In Tudor times, glass windows were so expensive that they were often removed and buried for safekeeping when the householders went away. Although modern windows can be left in place, people still pay large sums to replace windows during house refurbishment. So it is worth choosing the best possible design to match your budget and the style of the house.
Compared to single-glazed windows, modern double- or triple-glazed units will cut heat losses and energy bills, reduce draughts, insulate against outside noise, and lessen condensation. And if you are replacing double glazing that is 20 or more years old, new units should reflect advances in materials, design and performance.
Heat losses and gains
Iin the UK's climate we want a window that will minimize heat losses from the room to the exterior while allowing the sun's heat to enter and help heat the room for free. When assessing different products, it is worth knowing how windows lose and gain heat.
(Image courtesy of greenspec.co.uk)
The main routes of heat loss are via:
- radiation through the glazing (about two-thirds of the total)
- convection within the air or gas contained in the glazing cavity
- conduction through the window frame
- conduction through the spacer bars separating the panes
- leakage through gaps and openings
The amount of heat lost (thermal transmittance) is given by the unit's U-value, which is measured in watts per square metre per degree of temperature difference. Note that the overall U-value for window and frame is the most realistic reflection of the unit's insulating properties, rather than the 'centre-pane' U-value, which measures heat loss through the centre of the pane. For example, in England and Wales, building regulations now stipulate that replacement windows must have a U-value not exceeding 1.6 (centre-pane U-value 1.2).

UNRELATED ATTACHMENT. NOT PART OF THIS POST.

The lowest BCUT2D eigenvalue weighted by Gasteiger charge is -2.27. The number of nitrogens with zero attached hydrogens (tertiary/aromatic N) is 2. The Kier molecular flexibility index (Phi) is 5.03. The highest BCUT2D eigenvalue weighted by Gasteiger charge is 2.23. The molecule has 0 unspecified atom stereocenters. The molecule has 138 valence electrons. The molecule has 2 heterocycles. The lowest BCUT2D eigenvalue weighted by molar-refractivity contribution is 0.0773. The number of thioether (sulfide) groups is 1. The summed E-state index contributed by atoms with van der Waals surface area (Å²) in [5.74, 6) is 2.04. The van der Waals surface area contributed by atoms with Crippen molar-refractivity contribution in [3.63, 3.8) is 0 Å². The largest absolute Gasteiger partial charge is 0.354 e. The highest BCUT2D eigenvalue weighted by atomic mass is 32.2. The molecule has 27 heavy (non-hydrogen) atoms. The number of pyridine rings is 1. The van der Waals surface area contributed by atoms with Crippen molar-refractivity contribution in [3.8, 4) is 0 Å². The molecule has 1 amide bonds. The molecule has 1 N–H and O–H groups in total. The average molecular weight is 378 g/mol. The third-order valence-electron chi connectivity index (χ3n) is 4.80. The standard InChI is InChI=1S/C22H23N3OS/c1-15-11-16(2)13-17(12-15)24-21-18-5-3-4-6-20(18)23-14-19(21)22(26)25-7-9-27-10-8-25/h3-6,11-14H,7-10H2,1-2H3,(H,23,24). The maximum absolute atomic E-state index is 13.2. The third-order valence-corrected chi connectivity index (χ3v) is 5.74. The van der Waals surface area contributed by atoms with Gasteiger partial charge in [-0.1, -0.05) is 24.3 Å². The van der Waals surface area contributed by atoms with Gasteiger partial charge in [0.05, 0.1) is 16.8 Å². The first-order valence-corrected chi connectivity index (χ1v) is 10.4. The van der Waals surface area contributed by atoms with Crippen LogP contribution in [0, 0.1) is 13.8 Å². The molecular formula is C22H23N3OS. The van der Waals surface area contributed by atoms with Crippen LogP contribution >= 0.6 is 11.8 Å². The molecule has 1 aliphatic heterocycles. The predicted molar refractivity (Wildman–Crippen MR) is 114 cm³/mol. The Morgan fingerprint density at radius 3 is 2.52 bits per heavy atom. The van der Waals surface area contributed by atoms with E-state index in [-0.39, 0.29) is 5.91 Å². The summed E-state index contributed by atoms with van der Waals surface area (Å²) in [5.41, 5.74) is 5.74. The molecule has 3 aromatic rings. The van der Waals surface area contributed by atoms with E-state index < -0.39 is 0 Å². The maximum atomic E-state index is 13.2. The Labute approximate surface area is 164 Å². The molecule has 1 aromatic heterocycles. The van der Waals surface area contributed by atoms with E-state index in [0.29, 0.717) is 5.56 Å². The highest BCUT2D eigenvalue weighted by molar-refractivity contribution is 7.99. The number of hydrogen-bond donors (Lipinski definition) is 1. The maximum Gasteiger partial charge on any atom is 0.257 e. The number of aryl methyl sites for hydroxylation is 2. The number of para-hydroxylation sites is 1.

The glazing unit should optimize the entry of solar radiation; this can happen in two ways:
- direct transmission of the sun's rays through the glass into the room
- secondary transmission of solar radiation absorbed by the glazing and transferred into the room by convection and radiation
The fraction of the sun's heat that is admitted by the unit is measured by its G-value, which is expressed as a number between 0 and 1. The higher the G-value, the more heat from sunlight enters the room.
The BFRC rating scheme: 'window energy rating' (WER)
The various performance criteria of window units are now combined in the rating system devised by the British Fenestration Rating Council (BFRC). This uses a simple colour-coded A to G rating label similar to those found on fridges and washing machines. The Energy Saving Trust endorses this 'window energy rating' (WER) scheme, which is also cited in building regulations. Apart from the band rating, the label also quotes the product's U-value and G-value, and other performance data. The higher the band rating, the greater the energy efficiency. But beware. there is currently no obligation for window manufacturers to carry this label.
More information about the scheme, and local suppliers of BFRC-rated products can be obtained from the BFRC website, by clicking here.
Energy-efficient window rating label under the BFRC registration scheme. Note the A++ rating for the most efficient designs.
This is an ultra-low-energy standard of construction developed by Wolgang Feist in Germany and now adopted in many countries including the UK. To achieve the high insulation values required, windows must have an overall U-value not exceeding 0.8 W/m2K, with triple glazing and insulating barriers embodied in the frame. For more information about PassivHaus construction see the PassivHaus UK pages hosted by the Buildings Research Establishment. See also Passivhaus: leading the way for sustainable buildings.